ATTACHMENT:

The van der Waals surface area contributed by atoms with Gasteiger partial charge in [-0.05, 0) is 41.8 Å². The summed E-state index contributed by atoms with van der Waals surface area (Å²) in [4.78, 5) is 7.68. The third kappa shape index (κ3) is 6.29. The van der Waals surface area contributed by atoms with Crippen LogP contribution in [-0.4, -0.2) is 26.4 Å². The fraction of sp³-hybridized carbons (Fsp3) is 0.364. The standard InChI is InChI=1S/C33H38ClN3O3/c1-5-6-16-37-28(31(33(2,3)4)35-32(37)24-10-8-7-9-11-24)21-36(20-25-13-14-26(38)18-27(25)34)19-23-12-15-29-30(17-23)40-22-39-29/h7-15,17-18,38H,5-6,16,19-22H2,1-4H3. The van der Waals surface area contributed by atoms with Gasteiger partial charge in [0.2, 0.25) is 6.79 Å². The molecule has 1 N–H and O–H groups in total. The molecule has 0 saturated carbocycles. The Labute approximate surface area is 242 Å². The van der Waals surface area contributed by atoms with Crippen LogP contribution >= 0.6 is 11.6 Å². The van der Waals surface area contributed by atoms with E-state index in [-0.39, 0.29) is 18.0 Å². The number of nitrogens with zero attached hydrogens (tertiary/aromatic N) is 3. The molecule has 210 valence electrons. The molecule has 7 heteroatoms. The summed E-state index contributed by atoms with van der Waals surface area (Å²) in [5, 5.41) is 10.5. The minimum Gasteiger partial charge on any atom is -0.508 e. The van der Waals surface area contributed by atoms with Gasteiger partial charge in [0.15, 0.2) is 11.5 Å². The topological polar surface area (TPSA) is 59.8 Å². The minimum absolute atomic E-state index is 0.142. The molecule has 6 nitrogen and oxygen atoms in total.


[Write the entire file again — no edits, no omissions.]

The van der Waals surface area contributed by atoms with Gasteiger partial charge in [-0.05, 0) is 41.8 Å². The summed E-state index contributed by atoms with van der Waals surface area (Å²) in [4.78, 5) is 7.68. The third kappa shape index (κ3) is 6.29. The van der Waals surface area contributed by atoms with Crippen LogP contribution in [-0.4, -0.2) is 26.4 Å². The fraction of sp³-hybridized carbons (Fsp3) is 0.364. The standard InChI is InChI=1S/C33H38ClN3O3/c1-5-6-16-37-28(31(33(2,3)4)35-32(37)24-10-8-7-9-11-24)21-36(20-25-13-14-26(38)18-27(25)34)19-23-12-15-29-30(17-23)40-22-39-29/h7-15,17-18,38H,5-6,16,19-22H2,1-4H3. The van der Waals surface area contributed by atoms with Gasteiger partial charge in [0.2, 0.25) is 6.79 Å². The molecule has 1 N–H and O–H groups in total. The molecule has 0 saturated carbocycles. The Labute approximate surface area is 242 Å². The van der Waals surface area contributed by atoms with Crippen LogP contribution >= 0.6 is 11.6 Å². The van der Waals surface area contributed by atoms with E-state index in [-0.39, 0.29) is 18.0 Å². The number of nitrogens with zero attached hydrogens (tertiary/aromatic N) is 3. The molecule has 210 valence electrons. The molecule has 7 heteroatoms. The summed E-state index contributed by atoms with van der Waals surface area (Å²) in [5, 5.41) is 10.5. The minimum Gasteiger partial charge on any atom is -0.508 e. The van der Waals surface area contributed by atoms with Gasteiger partial charge in [0.15, 0.2) is 11.5 Å². The topological polar surface area (TPSA) is 59.8 Å². The minimum absolute atomic E-state index is 0.142. The molecule has 6 nitrogen and oxygen atoms in total.